Avon's Financial Future Could Get Ugly - It Needs A Facelift

| About: Avon Products, (AVP)


Number of 2016 ending sales representatives dropped 2%.

Provisions for doubtful accounts receivable soared 32% in 2016.

Avon faces an extremely difficult future task of refinancing maturing debt and may need to do a major financial restructuring, in or out of bankruptcy court.

The transitioning of ordering by customers via mobile apps/on-line risks alienating their individual representatives.

Recent financial results killed the stock price of Avon Products, Inc. (NYSE:AVP). In mid-2016, investors were encouraged by the company being able to complete some refinancing by paying off notes due in 2018 with new debt due in 2022. This refinancing, however, was actually not as positive as seems and only kicks a major restructuring of Avon, in or out of bankruptcy court, further down the road. The effective real cost to borrow was much higher than it seems and the company's business model continues to slowly implode.

Fourth Quarter

The fourth-quarter results of revenue declining 2% and a loss of $0.03 per share shocked many investors, especially when it was also disclosed that the number of sales representatives dropped 2% and that a new major problem developed - accounts receivable. Avon increased their charge off of accounts receivable 32%.

Accounts Receivable - A New Problem

The provision for doubtful accounts soared 32% in 2016 to $190.5 million from $144.1 million the prior year. The total net accounts receivable also rose to $458.9 million from $443.0 million, which raises a yellow flag since net sales dropped 8%. The accounts receivable turnover was 12.2x in 2016 and 13.7x in 2015. In an attempt to grow their sales force in South America, especially Brazil, Avon lowered their credit standards. Was this just a bad management decision or could it have been an attempt to pop reported sales figures on a short-term basis prior to refinancing last summer?

The book value of the $459 million accounts receivable and $586 million inventory may be overstated relative to the actual value received in any restructuring because many representatives in foreign countries may not feel legally compelled to pay a receivable to a bankrupt company. If the size of the sales force drops during a restructuring, the current inventory may be excessive and would be worth significantly less if sold via a third party liquidator.


Investors viewed Avon's refinancing as positive last summer in an attempt to remove worries over their ability to pay two different notes maturing in 2018. The real cost, however, to extend the maturities by issuing a senior secured $500 million notes due August 15, 2022, is much higher than the coupon of 7.875%. For example, the real cost of borrowing $250 million from July 2018, the maturity date for the 4.20% 2018 notes which were replaced, until August 2022 is not the 7.875% coupon rate. It is really over 10%. You need to allocate the coupon differential, (7.875%-4.20% =3.675%) for the time periods (using the 3 different purchase dates/amounts) that remained on the old notes and the premiums paid to repurchase the old notes, to the interest costs from July 2018 to August 2022.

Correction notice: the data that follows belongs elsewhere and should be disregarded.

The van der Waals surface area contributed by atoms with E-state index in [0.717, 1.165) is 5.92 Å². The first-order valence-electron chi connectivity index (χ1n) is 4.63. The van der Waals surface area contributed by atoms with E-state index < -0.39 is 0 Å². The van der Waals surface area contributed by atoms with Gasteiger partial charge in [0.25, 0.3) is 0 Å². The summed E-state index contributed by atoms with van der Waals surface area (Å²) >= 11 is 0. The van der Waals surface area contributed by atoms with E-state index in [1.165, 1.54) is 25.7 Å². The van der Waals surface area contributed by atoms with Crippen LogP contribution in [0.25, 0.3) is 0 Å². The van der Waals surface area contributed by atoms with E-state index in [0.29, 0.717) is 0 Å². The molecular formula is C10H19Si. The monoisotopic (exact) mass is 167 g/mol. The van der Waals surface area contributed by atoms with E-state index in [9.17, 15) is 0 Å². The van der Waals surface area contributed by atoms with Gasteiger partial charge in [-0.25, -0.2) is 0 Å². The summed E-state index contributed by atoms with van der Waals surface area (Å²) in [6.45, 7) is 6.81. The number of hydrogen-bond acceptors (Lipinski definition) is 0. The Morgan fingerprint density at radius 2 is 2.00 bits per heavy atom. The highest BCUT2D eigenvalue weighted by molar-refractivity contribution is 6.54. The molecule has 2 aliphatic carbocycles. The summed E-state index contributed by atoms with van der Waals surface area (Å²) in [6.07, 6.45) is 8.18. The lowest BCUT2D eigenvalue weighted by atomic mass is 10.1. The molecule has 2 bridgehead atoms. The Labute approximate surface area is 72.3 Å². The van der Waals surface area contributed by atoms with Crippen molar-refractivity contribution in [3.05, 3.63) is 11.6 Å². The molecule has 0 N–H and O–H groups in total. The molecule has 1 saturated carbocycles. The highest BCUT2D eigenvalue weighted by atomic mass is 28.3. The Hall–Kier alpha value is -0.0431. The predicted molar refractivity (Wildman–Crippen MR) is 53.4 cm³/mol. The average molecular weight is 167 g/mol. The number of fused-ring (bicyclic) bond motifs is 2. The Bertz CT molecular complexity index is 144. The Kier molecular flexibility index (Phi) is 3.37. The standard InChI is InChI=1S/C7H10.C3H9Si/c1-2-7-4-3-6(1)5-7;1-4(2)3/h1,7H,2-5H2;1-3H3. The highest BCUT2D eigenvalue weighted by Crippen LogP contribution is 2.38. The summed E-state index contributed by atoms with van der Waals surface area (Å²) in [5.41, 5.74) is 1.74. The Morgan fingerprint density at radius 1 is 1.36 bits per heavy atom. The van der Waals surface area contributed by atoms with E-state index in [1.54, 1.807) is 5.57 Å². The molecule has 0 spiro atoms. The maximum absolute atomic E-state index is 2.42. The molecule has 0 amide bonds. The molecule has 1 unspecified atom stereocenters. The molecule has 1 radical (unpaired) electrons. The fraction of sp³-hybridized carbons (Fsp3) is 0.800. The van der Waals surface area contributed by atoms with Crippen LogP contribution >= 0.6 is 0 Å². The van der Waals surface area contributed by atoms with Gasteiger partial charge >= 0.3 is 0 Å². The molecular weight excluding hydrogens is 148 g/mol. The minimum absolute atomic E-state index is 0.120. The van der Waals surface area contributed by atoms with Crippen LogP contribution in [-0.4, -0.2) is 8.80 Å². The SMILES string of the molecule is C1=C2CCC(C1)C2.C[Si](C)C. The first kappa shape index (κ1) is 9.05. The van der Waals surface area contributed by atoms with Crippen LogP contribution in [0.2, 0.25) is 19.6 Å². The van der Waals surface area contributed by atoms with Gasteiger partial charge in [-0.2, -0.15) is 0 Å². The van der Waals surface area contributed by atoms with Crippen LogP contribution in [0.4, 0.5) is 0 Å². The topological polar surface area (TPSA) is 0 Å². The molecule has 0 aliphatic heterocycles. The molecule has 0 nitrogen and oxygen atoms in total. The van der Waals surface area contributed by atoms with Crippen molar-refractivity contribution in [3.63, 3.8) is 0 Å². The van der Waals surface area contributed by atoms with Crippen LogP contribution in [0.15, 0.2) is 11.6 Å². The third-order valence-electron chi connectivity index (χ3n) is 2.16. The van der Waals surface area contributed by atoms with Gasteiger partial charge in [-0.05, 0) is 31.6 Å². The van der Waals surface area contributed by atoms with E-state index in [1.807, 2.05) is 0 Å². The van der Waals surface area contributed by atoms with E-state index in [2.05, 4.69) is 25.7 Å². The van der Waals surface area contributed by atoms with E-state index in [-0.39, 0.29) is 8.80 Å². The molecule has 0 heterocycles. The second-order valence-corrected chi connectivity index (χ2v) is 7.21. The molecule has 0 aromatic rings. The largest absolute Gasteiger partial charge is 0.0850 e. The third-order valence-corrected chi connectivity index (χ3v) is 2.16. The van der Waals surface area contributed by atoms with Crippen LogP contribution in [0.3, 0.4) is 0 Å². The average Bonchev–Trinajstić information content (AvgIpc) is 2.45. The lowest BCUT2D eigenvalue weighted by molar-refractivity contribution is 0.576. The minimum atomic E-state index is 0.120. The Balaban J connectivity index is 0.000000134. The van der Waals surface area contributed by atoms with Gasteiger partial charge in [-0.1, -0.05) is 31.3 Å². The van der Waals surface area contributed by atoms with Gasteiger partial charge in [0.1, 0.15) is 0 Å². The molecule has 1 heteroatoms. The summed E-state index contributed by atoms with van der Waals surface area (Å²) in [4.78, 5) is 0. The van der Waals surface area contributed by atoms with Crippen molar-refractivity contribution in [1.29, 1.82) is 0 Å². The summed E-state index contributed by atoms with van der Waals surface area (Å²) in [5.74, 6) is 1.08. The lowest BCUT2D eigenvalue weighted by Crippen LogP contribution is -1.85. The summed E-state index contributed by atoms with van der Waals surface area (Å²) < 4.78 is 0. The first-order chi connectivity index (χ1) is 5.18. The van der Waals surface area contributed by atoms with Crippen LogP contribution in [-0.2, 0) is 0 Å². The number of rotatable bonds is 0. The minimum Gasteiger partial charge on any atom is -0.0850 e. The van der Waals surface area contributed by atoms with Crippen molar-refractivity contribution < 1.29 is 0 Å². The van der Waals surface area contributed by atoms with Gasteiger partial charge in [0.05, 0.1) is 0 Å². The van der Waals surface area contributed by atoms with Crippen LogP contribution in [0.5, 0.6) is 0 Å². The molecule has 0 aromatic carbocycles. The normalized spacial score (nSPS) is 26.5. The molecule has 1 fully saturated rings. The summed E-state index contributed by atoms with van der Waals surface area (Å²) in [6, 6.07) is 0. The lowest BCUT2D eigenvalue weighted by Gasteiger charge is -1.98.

This problem of re-financing to extend maturities resulting in a higher effective rate than the new coupon rate is not unique to just Avon, it is fairly common for distressed companies. In my opinion, it shows that Avon's board of directors fully realized the real possibility that the company will be in such poor financial shape in July 2018 that it would be forced into paying over 10% for secured borrowing. Remember the new senior notes are secured and that the notes they refinanced were unsecured. A 10% real cost for 4-year secured paper is a yellow flag. A stronger business would have continued paying the cheaper 4.20% notes and just issue new debt when they matured. Avon could not take the risk of not being able to pay the maturing notes.

Avon has $1.876 billion in long-term debt and negative shareholder equity of $848 million, if the preferred stock is included in equity. The leverage is even worse if the preferred stock is considered a source of borrowing capital - the borrowed amount is $2.321 billion versus negative equity of $1.293 billion. (Adding $445 million preferred to debt and subtracting it from equity.) The 2016 current ratio is a weak 1.34x. These figures make for difficult refinancing.

The headwind going forward is the $237.9 million notes maturing in March 2019 and $409.9 million notes maturing in March 2020. In 2020, the revolver also matures. With only $35 million free cash flow in 2016 and with future results expected to be less than robust, it is unlikely the funds will come internally. That is a lot of debt to refinance. The maturing notes are unsecured, and to refinance last summer they used secured financing and still paid a high rate. This could be a major problem to resolve without a strong improvement in operations. Their antiquated business model of declining unit sales and declining sales reps points to a possible need for an in court resolution to the refinancing issue.